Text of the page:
LESSON - Data Quality Center of Excellence
By Frank Dravis, Vice President Information Quality, Firstlogic
If you want to create a sustainable culture of data quality in an organization and want to grow that culture beyond the bounds of one or two functional units, you will need to have an enterprise data quality center of excellence (COE). The important points here are that the culture of data quality be both sustainable and enterprisewide. If your goal involves something less, maybe cleansing name and address data on two or three columns, a single project manager with the help of one or two temporary analysts will suffice. But if you want to grow data quality practices beyond the silo wall, you’ll need a COE.
Organizations with a successful data quality COE share common characteristics:
- They have a formal, permanent organization with a charter.
- They are managed by a data quality champion, usually a director or manager of data quality. This person fervently believes in the value of quality data.
- Their director has strong communications skills, can build and present a strong business case, and has latent sales abilities.
- They are staffed with a combination of skills: people coming from both business and IT. All personnel have formal data quality job titles.
- They practice a clear application of data stewardship, which means their staff is structured in line with sound data management principles and the roles and responsibilities of data stewards.
- They have a business line sponsor, usually a senior manager, with whom the COE director works closely.
- Most have immediate access to an outside consultant to call upon for aid in employing best practices, but more important, as an independent party to validate their findings.
- They have a steering committee or a data governance board.
A data governance board typically comprises senior managers from various line or business units in the enterprise. The board’s primary purpose is to be the final authority on all things data. Many decisions concerning corporate information never reach the board, but those information issues of crucial importance are usually raised by one or more board members at the behest of their direct reports. Beyond the board’s primary purpose, it serves a number of roles, including as a bridge across organizational change. The creation of the board serves as the catalyst to grow a series of functional projects into an enterprisewide initiative—the COE.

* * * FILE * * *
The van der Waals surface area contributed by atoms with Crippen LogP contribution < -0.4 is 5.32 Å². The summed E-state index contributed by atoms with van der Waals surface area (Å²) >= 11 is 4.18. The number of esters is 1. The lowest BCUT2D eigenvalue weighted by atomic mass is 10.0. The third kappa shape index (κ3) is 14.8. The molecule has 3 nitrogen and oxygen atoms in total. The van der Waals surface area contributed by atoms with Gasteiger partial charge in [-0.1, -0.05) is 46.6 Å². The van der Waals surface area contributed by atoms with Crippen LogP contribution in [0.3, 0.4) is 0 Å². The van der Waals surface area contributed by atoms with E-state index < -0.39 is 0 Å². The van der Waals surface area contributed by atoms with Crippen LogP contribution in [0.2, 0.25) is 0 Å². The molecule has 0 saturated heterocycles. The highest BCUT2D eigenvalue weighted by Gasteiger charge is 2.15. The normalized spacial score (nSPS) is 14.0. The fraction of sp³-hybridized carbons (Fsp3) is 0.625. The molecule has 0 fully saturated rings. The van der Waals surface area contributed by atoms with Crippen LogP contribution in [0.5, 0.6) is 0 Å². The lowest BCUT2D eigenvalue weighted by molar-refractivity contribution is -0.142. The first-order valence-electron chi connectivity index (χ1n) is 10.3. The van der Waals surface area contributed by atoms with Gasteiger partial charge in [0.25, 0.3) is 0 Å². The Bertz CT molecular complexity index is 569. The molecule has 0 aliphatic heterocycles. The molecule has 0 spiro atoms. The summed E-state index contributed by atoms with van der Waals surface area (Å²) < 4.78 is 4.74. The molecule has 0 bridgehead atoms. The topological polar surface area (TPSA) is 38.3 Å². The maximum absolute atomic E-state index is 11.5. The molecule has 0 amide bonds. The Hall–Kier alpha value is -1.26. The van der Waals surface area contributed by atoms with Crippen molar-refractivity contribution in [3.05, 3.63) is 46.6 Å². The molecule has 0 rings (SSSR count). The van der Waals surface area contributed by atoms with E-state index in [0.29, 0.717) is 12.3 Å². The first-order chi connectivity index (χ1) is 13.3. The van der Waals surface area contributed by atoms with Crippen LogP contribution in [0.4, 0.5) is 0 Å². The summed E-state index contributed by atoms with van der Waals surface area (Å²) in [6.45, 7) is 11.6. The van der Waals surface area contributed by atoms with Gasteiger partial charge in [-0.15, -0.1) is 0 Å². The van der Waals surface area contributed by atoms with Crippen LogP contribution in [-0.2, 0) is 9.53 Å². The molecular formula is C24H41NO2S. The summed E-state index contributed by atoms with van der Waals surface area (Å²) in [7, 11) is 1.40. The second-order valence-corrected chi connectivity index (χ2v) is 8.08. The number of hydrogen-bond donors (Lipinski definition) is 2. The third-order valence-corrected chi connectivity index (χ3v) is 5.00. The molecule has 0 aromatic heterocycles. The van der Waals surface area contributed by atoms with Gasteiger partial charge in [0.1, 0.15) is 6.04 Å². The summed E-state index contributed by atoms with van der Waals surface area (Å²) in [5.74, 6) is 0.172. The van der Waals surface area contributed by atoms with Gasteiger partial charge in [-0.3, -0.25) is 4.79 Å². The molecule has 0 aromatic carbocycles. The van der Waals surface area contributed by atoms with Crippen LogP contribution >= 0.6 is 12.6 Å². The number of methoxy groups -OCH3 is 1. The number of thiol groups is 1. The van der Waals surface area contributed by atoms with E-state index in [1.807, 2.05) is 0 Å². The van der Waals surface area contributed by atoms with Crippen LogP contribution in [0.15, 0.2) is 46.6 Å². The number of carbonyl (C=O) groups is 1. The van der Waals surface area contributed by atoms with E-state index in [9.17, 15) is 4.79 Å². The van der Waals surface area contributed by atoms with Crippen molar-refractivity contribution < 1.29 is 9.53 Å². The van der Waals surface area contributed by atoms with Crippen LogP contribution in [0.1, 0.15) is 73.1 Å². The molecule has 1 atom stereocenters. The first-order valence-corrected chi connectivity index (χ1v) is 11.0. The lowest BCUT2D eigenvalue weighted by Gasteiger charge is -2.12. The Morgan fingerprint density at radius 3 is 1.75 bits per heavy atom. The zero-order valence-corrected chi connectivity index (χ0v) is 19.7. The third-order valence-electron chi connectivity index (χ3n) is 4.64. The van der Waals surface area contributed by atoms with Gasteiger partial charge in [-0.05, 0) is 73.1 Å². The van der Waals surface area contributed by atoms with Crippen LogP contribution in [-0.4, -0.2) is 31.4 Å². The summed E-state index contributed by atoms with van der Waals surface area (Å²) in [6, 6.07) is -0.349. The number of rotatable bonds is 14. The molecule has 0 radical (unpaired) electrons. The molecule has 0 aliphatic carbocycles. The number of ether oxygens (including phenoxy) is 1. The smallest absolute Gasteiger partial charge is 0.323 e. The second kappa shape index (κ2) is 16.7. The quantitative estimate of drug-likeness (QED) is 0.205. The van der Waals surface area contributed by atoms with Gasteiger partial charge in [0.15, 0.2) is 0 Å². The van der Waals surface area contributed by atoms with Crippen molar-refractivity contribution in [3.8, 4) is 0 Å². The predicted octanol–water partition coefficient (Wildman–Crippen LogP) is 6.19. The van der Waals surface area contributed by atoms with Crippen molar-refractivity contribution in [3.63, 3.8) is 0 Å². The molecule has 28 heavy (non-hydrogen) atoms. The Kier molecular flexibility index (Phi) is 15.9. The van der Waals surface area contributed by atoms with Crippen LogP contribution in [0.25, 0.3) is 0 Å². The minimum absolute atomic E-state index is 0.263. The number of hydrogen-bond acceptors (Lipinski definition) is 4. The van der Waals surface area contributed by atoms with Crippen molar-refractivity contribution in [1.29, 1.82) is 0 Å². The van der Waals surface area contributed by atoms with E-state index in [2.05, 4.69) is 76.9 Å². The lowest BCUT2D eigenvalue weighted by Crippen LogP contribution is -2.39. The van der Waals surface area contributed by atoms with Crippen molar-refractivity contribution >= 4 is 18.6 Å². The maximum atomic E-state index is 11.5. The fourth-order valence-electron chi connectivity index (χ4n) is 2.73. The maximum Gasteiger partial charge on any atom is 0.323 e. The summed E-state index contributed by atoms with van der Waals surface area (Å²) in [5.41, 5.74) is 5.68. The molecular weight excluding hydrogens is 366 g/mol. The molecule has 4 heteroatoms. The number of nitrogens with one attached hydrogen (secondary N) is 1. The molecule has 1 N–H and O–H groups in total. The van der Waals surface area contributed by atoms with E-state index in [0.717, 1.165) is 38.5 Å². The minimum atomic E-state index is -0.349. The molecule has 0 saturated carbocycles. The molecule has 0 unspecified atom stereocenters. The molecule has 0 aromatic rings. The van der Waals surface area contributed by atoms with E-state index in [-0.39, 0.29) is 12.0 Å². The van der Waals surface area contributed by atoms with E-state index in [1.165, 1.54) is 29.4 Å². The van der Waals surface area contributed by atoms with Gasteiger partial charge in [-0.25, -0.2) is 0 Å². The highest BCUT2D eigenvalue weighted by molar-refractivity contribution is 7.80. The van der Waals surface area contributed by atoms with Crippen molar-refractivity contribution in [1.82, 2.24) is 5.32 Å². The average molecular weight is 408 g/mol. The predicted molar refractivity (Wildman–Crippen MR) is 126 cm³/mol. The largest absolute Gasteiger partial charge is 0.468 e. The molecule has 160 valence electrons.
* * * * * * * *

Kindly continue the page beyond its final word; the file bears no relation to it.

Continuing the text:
If you want to create a sustainable culture of data quality in an organization and want to grow that culture beyond the bounds of one or two functional units, you will need to have an enterprise data quality center of excellence.
When and if the COE loses its data quality champion, the board is there to appoint a new one. With six to eight members on the board, it could lose one or more members and still function until replacements can be found, thus sustaining critical mass.
Without a data governance board, a firm could face issues in overcoming the loss of key personnel. For example, within a four-month period one firm’s COE program sponsor was transferred and the data quality champion left the company. Much rhetoric was given to finding a replacement for the champion, but with the sponsor gone and no other senior manager lining up to support the initiative, it died. Within a month all but the most baked-in data quality practices and projects were dropped. Regardless of all the benefit and payback generated by the various data quality projects up to that point, the model, the culture, at that firm was not entrenched enough to overcome this loss.
The moral? A strong data quality initiative, and the building of a COE, can take place without a board of governance. However, if you’ve put your heart and soul into building a COE, once it’s done, take the time and care to build a data governance board to ensure your legacy’s half-life will never be measured.